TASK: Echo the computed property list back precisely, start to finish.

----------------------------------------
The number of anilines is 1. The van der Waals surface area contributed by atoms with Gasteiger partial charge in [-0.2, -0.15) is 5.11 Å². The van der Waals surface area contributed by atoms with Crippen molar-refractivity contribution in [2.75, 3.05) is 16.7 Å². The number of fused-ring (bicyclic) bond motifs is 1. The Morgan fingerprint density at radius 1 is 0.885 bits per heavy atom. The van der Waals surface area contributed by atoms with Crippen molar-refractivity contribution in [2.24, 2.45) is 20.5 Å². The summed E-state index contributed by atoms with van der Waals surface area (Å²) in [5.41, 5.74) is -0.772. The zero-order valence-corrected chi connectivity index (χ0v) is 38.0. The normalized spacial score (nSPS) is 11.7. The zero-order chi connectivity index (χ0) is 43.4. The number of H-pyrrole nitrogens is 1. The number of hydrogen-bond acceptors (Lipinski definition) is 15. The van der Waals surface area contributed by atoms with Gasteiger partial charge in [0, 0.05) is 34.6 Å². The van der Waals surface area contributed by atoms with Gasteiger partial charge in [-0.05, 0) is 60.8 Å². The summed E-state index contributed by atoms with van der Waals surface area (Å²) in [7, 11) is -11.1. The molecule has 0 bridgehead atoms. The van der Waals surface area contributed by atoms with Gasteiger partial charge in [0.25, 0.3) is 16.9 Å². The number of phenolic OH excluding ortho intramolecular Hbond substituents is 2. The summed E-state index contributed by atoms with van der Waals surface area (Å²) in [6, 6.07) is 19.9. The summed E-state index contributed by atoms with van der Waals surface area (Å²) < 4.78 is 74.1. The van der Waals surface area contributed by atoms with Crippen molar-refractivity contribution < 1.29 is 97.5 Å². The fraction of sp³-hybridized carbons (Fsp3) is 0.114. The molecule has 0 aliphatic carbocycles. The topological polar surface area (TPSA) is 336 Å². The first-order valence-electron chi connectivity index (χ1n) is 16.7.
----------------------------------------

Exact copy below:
The number of anilines is 1. The van der Waals surface area contributed by atoms with Gasteiger partial charge in [-0.2, -0.15) is 5.11 Å². The van der Waals surface area contributed by atoms with Crippen molar-refractivity contribution in [2.75, 3.05) is 16.7 Å². The number of fused-ring (bicyclic) bond motifs is 1. The Morgan fingerprint density at radius 1 is 0.885 bits per heavy atom. The van der Waals surface area contributed by atoms with Crippen molar-refractivity contribution in [2.24, 2.45) is 20.5 Å². The summed E-state index contributed by atoms with van der Waals surface area (Å²) in [5.41, 5.74) is -0.772. The zero-order valence-corrected chi connectivity index (χ0v) is 38.0. The normalized spacial score (nSPS) is 11.7. The zero-order chi connectivity index (χ0) is 43.4. The number of H-pyrrole nitrogens is 1. The number of hydrogen-bond acceptors (Lipinski definition) is 15. The van der Waals surface area contributed by atoms with Gasteiger partial charge in [0, 0.05) is 34.6 Å². The van der Waals surface area contributed by atoms with Gasteiger partial charge in [-0.05, 0) is 60.8 Å². The summed E-state index contributed by atoms with van der Waals surface area (Å²) in [7, 11) is -11.1. The molecule has 0 bridgehead atoms. The van der Waals surface area contributed by atoms with Gasteiger partial charge in [0.25, 0.3) is 16.9 Å². The number of phenolic OH excluding ortho intramolecular Hbond substituents is 2. The summed E-state index contributed by atoms with van der Waals surface area (Å²) in [6, 6.07) is 19.9. The summed E-state index contributed by atoms with van der Waals surface area (Å²) < 4.78 is 74.1. The van der Waals surface area contributed by atoms with Crippen molar-refractivity contribution < 1.29 is 97.5 Å². The fraction of sp³-hybridized carbons (Fsp3) is 0.114. The molecule has 0 aliphatic carbocycles. The topological polar surface area (TPSA) is 336 Å². The first-order valence-electron chi connectivity index (χ1n) is 16.7.